Q: What's the economic climate like in Taipei? Is there plenty of work?
A: As for work, there is not as much as there used to be, but the job market for foreigners is doing better than for locals. If you come looking for a professional job, you'll have trouble, as most companies will bring over expat workers internally. If you want to teach English, you can generally find a job in time to transfer your visa to a work permit (which takes a few weeks and requires a health check in Taiwan). It's not as easy as it used to be, but it can be done. A limited number of non-teaching jobs do pop up for the independently relocated expat, but they're hard to come by (editing, translation, voice recording, and occasionally an office or reporting job will surface).
Q: How does the work culture differ from home?
A: This would take aeons to answer properly. The work hours are much longer – fourteen-hour days are not unheard of. The boss has much more sway, and there is a culture where if the boss is talking, you listen (very different from back home where if the boss is talking, it's because you're having an interactive discussion). Workloads are heavier, and more is expected; there is less vacation time, and people seem to live to work far more than they would back home. I would not recommend a local-style office job for a foreigner unable to handle this – I know I couldn't!
Q: Did a relocation company help you with your move?
A: No – it is not that hard to move to Taiwan on your own. It is fairly easy to rent an apartment, search for a job etc. here.
Family and children
Q: Did your spouse or partner have problems adjusting to their new home?
A: Not at all, but he was living in Korea before he moved to Taiwan so we could try out a relationship (we are now married).
Q: What are the schools in Taiwan like? Any particular suggestions?
A: Local schools will provide a good education, but your children will be worked to the bone attending them, and the emphasis is more on memorisation and test preparation. They are incredibly competitive. There are a range of international schools that can be hard to get your child into, which have a more Western-style teaching method.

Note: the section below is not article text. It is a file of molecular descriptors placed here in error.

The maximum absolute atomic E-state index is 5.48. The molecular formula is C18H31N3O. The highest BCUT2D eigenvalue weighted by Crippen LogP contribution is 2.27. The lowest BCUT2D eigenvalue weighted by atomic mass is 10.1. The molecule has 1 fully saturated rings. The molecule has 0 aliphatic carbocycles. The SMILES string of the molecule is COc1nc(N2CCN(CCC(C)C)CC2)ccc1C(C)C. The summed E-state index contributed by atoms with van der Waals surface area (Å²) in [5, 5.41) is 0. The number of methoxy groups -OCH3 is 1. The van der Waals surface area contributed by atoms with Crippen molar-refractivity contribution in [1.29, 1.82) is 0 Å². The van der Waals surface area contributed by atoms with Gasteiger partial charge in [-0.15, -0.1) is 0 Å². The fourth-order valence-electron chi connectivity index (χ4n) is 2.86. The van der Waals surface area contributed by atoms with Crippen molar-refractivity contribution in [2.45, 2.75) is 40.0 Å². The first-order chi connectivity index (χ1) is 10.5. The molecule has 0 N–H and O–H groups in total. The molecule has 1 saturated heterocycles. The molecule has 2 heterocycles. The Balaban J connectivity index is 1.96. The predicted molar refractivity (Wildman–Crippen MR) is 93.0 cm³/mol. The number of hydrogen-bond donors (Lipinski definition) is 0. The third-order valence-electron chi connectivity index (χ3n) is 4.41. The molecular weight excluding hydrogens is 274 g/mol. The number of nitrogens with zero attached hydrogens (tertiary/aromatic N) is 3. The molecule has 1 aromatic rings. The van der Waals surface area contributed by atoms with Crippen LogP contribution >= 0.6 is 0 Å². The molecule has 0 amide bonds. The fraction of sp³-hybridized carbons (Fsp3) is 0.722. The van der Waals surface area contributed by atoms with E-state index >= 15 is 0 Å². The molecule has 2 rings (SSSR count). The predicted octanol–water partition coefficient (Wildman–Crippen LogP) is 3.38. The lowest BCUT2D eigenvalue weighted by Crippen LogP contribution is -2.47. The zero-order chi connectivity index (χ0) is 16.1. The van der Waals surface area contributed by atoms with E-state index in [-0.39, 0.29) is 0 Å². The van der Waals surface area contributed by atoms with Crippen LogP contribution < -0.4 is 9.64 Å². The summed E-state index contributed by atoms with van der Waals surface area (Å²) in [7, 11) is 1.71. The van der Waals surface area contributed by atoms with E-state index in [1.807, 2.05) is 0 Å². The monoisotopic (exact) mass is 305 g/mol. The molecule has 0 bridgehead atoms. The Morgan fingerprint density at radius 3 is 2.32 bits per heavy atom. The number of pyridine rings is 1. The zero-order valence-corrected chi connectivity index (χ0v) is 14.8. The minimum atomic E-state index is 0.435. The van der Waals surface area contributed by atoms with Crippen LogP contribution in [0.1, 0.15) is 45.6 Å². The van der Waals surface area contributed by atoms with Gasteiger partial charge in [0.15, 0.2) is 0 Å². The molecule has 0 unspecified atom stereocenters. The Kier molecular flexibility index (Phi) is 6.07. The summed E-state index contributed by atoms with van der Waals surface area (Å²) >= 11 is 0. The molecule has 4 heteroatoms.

Q: How would you rate healthcare in Taiwan?
A: Excellent! I can not praise healthcare in Taiwan highly enough. Hospitals and clinics are modern and professional, and most doctors speak English. Everything is affordable. It is really a great advantage to living here. Medical care is more available than in Europe and Canada (very short or no waiting time, often no need for an appointment) and extremely affordable thanks to the government plan, which all foreign workers are required by law to participate in (your employer will set that up – premiums are not expensive at all).
Q: Is there any other advice you like to offer new expat arrivals?
A: Come prepared to deal with two things – heat and bugs. Your apartment will have roaches. There is no way around that. You will sweat yourself silly in the summer months and often in spring and fall as well.
Be prepared for roads swollen with legions of scooters, making things like outdoor dining unpleasant. Definitely take advantage of temple parades and festivals and try to catch a few during your stay here and learn more about the culture behind them. You don't need to know Chinese to live in Taipei, but try to learn some anyway, simply for enrichment.
Finally, be as extroverted as you can: many Taiwanese can be quite shy, and while they'd be delighted to befriend a foreigner, many don't quite know how to go about it (fortunately, not everyone is like this – it does not apply to individuals). If you find it hard to make friends, take the initiative to make it happen yourself, even if you start out just meeting with a language exchange partner. For women – bring things like bras, shoes and lots of clothes as it will be hard to shop here unless you are petite and not too curvy.
~ Interviewed June 2011